A couple of blogs I'm subscribed to are pimping the brand new Yahoo! Pipes which I unfortunately can't seem to access right now. You can read some of the hype in blog posts like Jeremy Zawodny's Yahoo! Pipes: Unlocking the Data Web and Tim O'Reilly's Pipes and Filters for the Internet where it is described as "milestone in the history of the internet". I'd have loved to try out the service giving my interest in mashups and feed syndication but the site seems to be down or is just really, really slow.

As Dave Winer writes in his post Pipes Investigation

I see that Yahoo has a new web app, called Pipes, that looks to me like a feed construction kit. It takes RSS inputs, processes them in ways that are specified by the user, and produces feeds as its output.
From a quick persual of the functionality last night and the fact that the server isn't responding right now (5:45AM Pacific), it seems this app uses lots of CPU on the server

As someone who works on large scale online services for a living, Yahoo! Pipes seems like a scary proposition. It combines providing a service that is known for causing scale issues due to heavy I/O requirements (i.e. serving RSS feeds) with one that is known for scaling issues due to heavy CPU and I/O requirements (i.e. user-defined queries over rapidly changing data). I suspect that this combination of features makes Yahoo! Pipes resistant to popular caching techniques especially if the screenshot below is any indication of the amount of flexibility [and thus processing power required] that is given to users in creating queries.

Really interesting idea though. I agree with Dave Winer that this is definitely fodder for geeks and not the average Web user. After all, RSS still hasn't crossed the adoption chasm with average Web users let alone an RSS feed remixing service.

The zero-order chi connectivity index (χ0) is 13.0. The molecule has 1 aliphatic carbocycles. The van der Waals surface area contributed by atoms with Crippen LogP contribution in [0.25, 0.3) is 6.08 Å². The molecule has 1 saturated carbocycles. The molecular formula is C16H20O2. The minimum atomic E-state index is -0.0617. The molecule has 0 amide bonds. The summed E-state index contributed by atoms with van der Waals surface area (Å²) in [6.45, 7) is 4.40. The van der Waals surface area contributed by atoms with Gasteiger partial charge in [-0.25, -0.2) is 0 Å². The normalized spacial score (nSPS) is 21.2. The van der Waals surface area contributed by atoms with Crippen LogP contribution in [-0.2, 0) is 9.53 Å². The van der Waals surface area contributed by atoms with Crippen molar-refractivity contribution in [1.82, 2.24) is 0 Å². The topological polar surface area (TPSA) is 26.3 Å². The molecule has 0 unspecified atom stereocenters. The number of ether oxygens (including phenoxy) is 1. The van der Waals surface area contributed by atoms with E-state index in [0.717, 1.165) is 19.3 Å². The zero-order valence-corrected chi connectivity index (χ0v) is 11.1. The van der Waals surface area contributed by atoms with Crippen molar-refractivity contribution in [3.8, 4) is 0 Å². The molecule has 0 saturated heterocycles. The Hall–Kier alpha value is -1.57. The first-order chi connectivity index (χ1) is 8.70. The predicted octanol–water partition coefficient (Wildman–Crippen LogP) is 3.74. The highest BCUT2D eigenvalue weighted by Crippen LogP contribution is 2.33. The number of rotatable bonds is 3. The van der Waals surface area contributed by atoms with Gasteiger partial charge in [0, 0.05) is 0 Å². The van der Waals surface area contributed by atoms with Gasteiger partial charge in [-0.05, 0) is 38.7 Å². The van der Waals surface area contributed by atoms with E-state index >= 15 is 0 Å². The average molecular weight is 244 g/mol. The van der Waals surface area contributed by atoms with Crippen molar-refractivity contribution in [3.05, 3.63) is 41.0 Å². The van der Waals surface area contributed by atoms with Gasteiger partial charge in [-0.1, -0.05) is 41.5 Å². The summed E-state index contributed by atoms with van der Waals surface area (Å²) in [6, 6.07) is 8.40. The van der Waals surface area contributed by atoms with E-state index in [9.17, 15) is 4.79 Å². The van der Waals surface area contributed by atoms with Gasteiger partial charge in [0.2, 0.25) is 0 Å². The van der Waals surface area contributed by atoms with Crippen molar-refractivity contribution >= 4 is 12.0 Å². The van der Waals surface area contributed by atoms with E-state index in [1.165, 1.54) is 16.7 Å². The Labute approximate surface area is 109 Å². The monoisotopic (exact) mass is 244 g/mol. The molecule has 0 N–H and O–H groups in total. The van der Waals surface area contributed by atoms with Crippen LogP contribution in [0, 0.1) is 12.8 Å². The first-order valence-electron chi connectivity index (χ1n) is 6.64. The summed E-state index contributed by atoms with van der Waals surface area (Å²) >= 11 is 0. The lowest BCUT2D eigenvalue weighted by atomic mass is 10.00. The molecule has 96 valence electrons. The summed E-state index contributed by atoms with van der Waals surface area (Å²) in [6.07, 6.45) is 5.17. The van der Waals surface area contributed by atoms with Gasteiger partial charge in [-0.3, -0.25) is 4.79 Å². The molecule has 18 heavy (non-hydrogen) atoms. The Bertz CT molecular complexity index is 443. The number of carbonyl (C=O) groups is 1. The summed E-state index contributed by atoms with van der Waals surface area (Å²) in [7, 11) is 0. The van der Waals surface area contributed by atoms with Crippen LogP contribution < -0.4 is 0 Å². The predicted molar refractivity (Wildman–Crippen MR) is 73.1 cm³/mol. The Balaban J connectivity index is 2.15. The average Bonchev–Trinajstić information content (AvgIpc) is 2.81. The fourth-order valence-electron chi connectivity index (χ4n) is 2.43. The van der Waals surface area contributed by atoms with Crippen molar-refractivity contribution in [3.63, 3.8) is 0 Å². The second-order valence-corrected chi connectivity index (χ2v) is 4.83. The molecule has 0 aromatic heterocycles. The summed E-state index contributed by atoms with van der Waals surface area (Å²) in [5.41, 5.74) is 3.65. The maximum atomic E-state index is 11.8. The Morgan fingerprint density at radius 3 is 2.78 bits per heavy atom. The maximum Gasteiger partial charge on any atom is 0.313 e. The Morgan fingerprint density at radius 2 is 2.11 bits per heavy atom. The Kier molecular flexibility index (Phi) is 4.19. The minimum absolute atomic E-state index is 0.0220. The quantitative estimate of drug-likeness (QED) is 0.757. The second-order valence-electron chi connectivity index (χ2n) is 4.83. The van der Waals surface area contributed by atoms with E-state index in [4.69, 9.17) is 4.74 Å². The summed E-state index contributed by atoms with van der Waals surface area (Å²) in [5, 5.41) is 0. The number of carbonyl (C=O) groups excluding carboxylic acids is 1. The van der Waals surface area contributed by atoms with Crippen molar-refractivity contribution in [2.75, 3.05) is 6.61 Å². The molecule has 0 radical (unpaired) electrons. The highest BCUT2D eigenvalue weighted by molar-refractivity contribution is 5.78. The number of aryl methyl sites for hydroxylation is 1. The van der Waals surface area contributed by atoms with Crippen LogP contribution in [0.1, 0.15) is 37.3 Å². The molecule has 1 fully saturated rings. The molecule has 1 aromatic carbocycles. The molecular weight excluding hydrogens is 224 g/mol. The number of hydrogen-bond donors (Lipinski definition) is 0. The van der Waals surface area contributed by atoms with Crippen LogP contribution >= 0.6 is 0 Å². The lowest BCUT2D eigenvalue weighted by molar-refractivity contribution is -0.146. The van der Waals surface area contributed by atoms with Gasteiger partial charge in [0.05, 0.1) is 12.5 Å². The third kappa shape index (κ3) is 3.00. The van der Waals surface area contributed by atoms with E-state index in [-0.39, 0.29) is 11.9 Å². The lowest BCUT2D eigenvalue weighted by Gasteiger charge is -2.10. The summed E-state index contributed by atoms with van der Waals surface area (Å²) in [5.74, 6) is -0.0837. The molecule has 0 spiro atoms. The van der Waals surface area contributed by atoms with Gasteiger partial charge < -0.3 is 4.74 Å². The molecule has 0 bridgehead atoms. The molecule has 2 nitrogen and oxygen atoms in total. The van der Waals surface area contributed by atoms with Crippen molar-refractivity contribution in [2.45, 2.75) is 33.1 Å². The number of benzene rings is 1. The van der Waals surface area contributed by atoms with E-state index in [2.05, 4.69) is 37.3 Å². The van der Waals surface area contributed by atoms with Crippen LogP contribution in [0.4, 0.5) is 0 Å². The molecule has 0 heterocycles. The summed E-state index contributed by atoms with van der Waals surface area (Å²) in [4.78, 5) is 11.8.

Thursday, February 8, 2007 5:46:44 PM (GMT Standard Time, UTC+00:00)
(I haven't been able to get to it either, but...) I'd suspect that they have some sort of intelligent caching going on under the hood -- like only regenerating the output feed if atleast one of the input feeds has been updated. Or maybe a max regen's per minute/hour or something. I'd think it'd be less-than-scalable (i.e., server murder) regenerating output feeds on *every* request.
Thursday, February 8, 2007 6:35:06 PM (GMT Standard Time, UTC+00:00)
It is very RSS-workflow tools, but you could certainly build up some interesting queries *that you can share*. Its a shame the basic sources are so limited.

I tried to hook up a gmail atom feed to the babelfish en to fr translation, to get my unread email in french. No joy, as it didnt support basic auth on a url. pity.

I could imagine writing atom/RSS feeds just for this app though, using it for the post processing.

I wonder what the business model will be.
Friday, February 9, 2007 6:18:19 AM (GMT Standard Time, UTC+00:00)
Take a look at a superset of Yahoo pipes that has been in the market for over a year now, Proto (http://www.protosw.com)
Friday, February 9, 2007 7:44:53 AM (GMT Standard Time, UTC+00:00)
"definitely fodder for geeks and not the average Web user"

I couldn't agree more, built by geeks for geeks :) I had no idea so many people would show up today.
It's still a very early beta so just bear with us. Would like to hear your thoughts after you get a chance to play with it more.

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